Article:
Exploring diagnostic events and first referrals in cancer patient pathways in primary care. A questionnaire survey

Gitte B Lauridsen*, Dorte E Jarbøl, Peter Thye-Rønn, Sanne Rasmussen, Kirubakaran Balasubramaniam, Jesper Lykkegaard

*Corresponding author for this work

Research output: Contribution to journalJournal articleResearchpeer-review


BACKGROUND: Cancer diagnostic pathways in general practice are often nonlinear, and several events can delay timely diagnosis.

OBJECTIVES: To explore cancer diagnostic processes in general practice, examining how patients' symptom presentations, sex, and age are associated with the occurrence of predefined potentially delaying events and the first referrals.

METHOD: General practices in 3 Danish Regions were invited to participate in a questionnaire survey, addressing patient's symptom presentation, diagnostic process events, and first referral. The general practitioners (GPs) received a list of their incident cancer patients from the preceding 2 years.

RESULTS: In total 187 general practices participated, including 5,908 patients with the cancer diagnostic pathways initiated in general practice. Presenting with nonspecific symptoms was associated with potentially delaying events, even when the patient also had specific symptoms. Almost half of the patients were referred to a cancer patient pathway (CPP) first, men more often than women, and 10% were referred for acute hospitalization. In 23% of the diagnostic processes, GPs initially treated or referred patients on suspicion of another disease rather than cancer and waited due to normal examinations in 1 out of 20 patients. Excluding sex-specific cancers, these 2 events were more prevalent in women. Men less often complied to the follow-up agreement. Younger patients were less often first referred to a CPP and together with older patients more often first acutely hospitalized.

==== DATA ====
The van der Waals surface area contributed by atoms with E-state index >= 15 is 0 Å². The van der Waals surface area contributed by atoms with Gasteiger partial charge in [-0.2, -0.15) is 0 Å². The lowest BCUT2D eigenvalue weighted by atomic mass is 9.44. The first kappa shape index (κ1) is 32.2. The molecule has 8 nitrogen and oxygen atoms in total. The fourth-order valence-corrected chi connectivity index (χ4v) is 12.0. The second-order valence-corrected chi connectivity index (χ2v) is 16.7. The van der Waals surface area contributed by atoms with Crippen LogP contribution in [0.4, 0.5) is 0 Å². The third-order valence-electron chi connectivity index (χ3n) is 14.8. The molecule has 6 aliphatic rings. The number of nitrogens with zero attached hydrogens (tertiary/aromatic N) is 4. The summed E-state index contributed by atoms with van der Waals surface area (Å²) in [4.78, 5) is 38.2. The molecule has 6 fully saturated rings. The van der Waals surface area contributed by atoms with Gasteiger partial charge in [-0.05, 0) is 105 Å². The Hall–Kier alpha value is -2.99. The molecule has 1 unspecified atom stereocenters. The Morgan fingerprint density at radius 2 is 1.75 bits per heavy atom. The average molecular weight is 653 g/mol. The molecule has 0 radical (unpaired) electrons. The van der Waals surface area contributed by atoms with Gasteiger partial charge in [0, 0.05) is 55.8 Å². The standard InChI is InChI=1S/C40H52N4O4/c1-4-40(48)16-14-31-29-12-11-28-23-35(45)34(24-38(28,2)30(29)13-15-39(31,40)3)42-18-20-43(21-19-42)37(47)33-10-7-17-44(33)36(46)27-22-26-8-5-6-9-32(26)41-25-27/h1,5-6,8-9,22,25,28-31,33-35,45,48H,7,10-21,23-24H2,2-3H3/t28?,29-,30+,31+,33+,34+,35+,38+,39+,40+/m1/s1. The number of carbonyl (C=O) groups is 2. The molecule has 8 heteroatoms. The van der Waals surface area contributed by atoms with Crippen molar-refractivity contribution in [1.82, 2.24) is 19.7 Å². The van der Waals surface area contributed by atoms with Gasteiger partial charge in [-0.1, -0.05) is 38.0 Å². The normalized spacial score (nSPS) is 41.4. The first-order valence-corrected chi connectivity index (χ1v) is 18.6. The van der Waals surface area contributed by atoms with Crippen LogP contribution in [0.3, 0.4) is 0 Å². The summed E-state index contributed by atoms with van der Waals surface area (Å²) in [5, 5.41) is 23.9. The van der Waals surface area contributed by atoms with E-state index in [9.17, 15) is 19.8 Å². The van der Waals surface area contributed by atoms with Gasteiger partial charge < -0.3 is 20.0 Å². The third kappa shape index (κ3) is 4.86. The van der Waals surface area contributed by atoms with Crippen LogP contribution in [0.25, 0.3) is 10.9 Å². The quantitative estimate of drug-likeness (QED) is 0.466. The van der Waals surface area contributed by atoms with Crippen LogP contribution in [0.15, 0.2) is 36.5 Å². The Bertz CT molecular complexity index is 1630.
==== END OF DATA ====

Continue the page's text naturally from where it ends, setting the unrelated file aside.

CONCLUSION: In cancer diagnostic processes in general practice, first referrals and the occurrence of potentially delaying events are associated with the patient's age, sex, and specificity of symptoms.

Original languageEnglish
JournalFamily Practice
Publication statusE-pub ahead of print - 13. Dec 2023

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© The Author(s) 2023. Published by Oxford University Press. All rights reserved. For permissions, please e-mail: journals.permissions@oup.com.


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